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Transparent Solar Panels

Most commercially available ‘transparent solar panels’ are 30-40% transparent

Scientists in Michigan have developed solar panels with 86% transparency

Transparent solar panels have an average efficiency of 1% to 10%

The benefits of solar energy are clear – they’re good for the planet, can save homeowners money on electricity bills, and the cost of panels has become more affordable over time.

You will have noticed that standard solar panels are opaque, or in other words you can’t see through them. That’s because solar panels are trying to capture visible light in order to generate power, so it’d be useless if they were see-through. 

Well, clever scientists around the world have spotted a window of opportunity; transparent solar panels. That’s right – panes of glass that can convert the sun’s light into energy, without being nearly as obvious as traditional solar panels.

The potential number of uses for transparent solar panels is dizzying – think skyscrapers, train stations, greenhouses, phone screens – but it’s still relatively early days. Read on to get the full lowdown.

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wall of transparent solar panels seen from the inside of a building with glass walls

What is a transparent solar panel?

It’s fairly self-explanatory: a transparent solar panel is a see-through solar panel, typically made of glass. Its sleek, subtle appearance makes it ideal for use in place of standard glass, which makes it a prime example of ‘building-integrated photovoltaics’ (BIPV). 

In contrast, traditional solar panels (which usually come in black or blue) are extremely noticeable, and are usually placed on top of a building, as opposed to being built into it. Some people reckon that solar panels look ugly, so transparent solar panels offer a solution to this aesthetic problem.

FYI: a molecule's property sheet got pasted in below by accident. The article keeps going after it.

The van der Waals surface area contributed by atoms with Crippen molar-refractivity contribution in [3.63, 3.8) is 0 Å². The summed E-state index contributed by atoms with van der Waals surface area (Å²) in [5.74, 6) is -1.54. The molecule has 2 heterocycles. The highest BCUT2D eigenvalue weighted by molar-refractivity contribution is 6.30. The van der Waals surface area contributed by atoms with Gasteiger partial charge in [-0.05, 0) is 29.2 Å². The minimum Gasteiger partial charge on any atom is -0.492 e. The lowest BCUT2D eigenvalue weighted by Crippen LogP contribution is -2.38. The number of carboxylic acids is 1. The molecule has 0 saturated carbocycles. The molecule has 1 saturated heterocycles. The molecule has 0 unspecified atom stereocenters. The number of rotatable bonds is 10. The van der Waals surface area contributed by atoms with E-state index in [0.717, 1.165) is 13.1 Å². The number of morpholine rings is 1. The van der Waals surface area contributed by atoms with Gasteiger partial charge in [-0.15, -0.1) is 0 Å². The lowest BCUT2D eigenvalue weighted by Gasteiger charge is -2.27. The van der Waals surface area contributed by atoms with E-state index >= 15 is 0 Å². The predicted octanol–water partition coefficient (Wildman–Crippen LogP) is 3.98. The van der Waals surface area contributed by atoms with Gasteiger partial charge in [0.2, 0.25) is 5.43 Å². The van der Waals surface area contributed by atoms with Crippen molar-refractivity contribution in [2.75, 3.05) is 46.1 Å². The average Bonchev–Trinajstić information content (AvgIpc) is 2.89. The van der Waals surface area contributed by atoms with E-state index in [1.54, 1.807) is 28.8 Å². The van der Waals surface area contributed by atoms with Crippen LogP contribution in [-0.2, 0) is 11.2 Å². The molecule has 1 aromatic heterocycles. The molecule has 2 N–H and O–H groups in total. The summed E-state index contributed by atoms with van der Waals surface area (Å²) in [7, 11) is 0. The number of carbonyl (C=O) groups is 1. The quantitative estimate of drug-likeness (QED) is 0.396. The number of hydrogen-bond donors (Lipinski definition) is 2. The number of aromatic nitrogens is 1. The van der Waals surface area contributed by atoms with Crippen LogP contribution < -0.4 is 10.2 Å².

But these aesthetic benefits come at a cost, with transparent panels costing much more than standard ones. Want to learn more? Head to our solar panel cost page.

And considering 69% of people are already likely or very likely to buy or rent a property with solar panels according to our latest National Home Energy Survey, this superior model of panel should prove even more popular.

How ‘transparent’ are they?

The term ‘transparent solar panel’ can be a little misleading. 

You could have a solar panel that is slightly see-through and a solar panel that is completely see-through, and they’d both technically be ‘transparent solar panels’. This seems a little unfair on the crystal-clear panel to lump it in with the murky one. 

However, transparency is a spectrum, typically expressed as a percentage. If a company produces solar panels with 30% transparency, you won’t be able to see out of them with perfect clarity, but they are transparent solar panels nonetheless. 

You might be disappointed to know that nobody has yet created a solar panel with 100% transparency. Some smart folk in Michigan are working on it (we’ll get on to that), but the market is largely dominated by panels with 30-40% transparency.